Funding from the G8 (an eight-nation group comprising the seven leading industrialized countries and Russia) has also led to the creation of the International Child Sexual Exploitation database (ICSE), which will be piloted later this year using the Interpol communications system. ICSE will give national investigators improved access to Interpol’s existing database in addition to those held by police in other countries, enabling them to automatically check images and establish if a victim has already been identified.
FBI Launches E-Mail Alert System on Public Web Site
To improve public safety and law enforcement partnerships, the FBI recently launched a service that sends out e-mail alerts when new and vital information is posted on its public Web site.
“Through these alerts, the FBI’s breaking news and information comes straight to you—to your PC, laptop, or wireless device,” said John Miller, assistant director for public affairs. “It’s a fast, effective way of keeping our partners and the public informed about terrorist threats, missing kids, wanted fugitives, emerging scams, major cases, and more. And most importantly, it will help us do a better job of catching criminals and keeping the American people safe.”
Signing up is easy. Just click the red envelope icons found on the FBI’s main Web site at www.fbi.gov and on the Web sites of its 56 field offices across the United States. No personal information is required, just an e-mail address to which the alerts will be sent. Subscribers select which topics they want updates on, such as new Internet scams and warnings, most wanted terrorists, top 10 fugitives, and national and local press releases.
The alerts are sent as soon as updates are posted on the FBI Web site. They are also available in daily, weekly, or monthly digests.
Since launching the service in October, the FBI has sent more than 600,000 e-mail alerts to nearly 14,000 subscribers. Through its Web site, the FBI has also begun providing RSS (Really Simple Syndication) news feeds for press releases, top stories, and other breaking news. Go to www.fbi.gov/rss.htm for details.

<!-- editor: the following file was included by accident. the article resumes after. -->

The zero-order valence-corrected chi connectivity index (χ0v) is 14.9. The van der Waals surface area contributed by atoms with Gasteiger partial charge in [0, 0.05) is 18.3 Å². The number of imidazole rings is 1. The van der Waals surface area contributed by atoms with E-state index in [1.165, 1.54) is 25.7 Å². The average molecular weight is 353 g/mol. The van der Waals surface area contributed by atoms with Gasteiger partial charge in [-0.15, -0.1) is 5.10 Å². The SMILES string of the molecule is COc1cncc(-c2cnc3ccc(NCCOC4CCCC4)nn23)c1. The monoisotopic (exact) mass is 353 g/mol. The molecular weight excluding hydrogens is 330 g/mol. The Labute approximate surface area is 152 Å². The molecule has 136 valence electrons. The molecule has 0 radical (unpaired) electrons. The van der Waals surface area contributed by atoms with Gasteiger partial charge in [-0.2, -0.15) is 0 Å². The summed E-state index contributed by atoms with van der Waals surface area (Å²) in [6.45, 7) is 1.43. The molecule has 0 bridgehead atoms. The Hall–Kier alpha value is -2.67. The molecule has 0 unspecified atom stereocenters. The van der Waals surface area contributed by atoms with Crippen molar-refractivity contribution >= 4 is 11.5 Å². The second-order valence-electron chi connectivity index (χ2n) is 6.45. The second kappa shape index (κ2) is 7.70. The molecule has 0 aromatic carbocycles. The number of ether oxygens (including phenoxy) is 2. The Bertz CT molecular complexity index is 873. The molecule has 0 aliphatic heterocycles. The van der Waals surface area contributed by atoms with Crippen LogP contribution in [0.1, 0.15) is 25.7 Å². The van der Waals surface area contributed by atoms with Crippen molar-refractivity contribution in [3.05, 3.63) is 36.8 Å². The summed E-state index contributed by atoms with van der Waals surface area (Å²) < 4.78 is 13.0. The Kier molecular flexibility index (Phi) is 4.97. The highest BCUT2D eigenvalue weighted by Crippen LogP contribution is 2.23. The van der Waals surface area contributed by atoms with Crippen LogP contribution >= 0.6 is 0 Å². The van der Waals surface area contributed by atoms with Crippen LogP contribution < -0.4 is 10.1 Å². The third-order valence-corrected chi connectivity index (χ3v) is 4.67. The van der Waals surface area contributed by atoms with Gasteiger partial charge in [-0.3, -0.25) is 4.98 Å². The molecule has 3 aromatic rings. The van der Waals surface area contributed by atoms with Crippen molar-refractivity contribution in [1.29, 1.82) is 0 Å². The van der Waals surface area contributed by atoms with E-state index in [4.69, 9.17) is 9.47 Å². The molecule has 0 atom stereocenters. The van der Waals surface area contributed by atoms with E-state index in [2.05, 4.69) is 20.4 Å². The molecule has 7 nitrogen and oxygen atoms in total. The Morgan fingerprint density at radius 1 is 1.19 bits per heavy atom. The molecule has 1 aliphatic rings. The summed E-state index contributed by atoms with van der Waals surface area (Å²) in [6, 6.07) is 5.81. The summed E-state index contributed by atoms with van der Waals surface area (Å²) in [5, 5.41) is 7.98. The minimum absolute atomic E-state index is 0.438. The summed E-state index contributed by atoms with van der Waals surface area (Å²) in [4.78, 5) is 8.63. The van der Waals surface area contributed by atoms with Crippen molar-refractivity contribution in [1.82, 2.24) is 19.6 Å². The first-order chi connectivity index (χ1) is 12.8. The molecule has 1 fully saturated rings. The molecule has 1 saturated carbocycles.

Force Protection Equipment Demonstration
The Force Protection Equipment Demonstration (FPED) will showcase commercial off-the-shelf (COTS) force protection equipment to leaders and decision makers at all levels from the U.S. Department of Defense, federal departments and agencies, state and local law enforcement, and corrections agencies. Live demonstrations of equipment provide an opportunity to observe and become familiar with equipment that has applications across a wide range of force protection categories.
After the attack on the Khobar Towers in Saudi Arabia on June 25, 1996, the chairman of the Joint Chiefs of Staff directed the services to investigate and identify COTS equipment designed to reduce the vulnerability of Defense Department personnel and facilities to terrorist attacks and to demonstrate the use of that equipment. FPED was the result.
FPED VI will be conducted at the Stafford Regional Airport from August 14–16, 2007, and will include more than 600 new and returning exhibitors. As in the past, FPED is cosponsored by the Joint Staff’s Directorate of Operations for Combating Terrorism, the U.S. Department of Energy, the Technical Support Working Group, and the National Institute of Justice.
FPED VI will be open from 10:00 a.m. until 4:30 p.m. daily, and night vision demonstrations will be held from 8:30 p.m. until 10:00 p.m. on the evenings of August 14 and 15. Special demonstrations will feature unmanned aerial vehicles in flight, fire-retardant products, robotic ground vehicles, and spike strips designed to shred tires. Attendees should plan on attending for at least two days in order to review everything brought to FPED VI.
Equipment demonstrated at FPED VI will be organized into 20 different equipment categories, including access control and waterside security equipment. Equipment brought to the venue will be available within 90 days of the demonstration end date and will include biometrics, night vision and optics devices, vulnerability assessment and analysis software, explosive ordnance disposal equipment, and armored and utility vehicles, among other products.
Admission is free, but the show is not open to the public. Nongovernment civilian attendees must have a government sponsor with a professional affiliation to force protection or homeland security. Register online through July 31; after that date, register by fax or on site. Persons who register online will receive a show badge, attendee instructions, a daily schedule, and a parking pass through the mail. Details on FPED VI are available at www.fped6.org . ■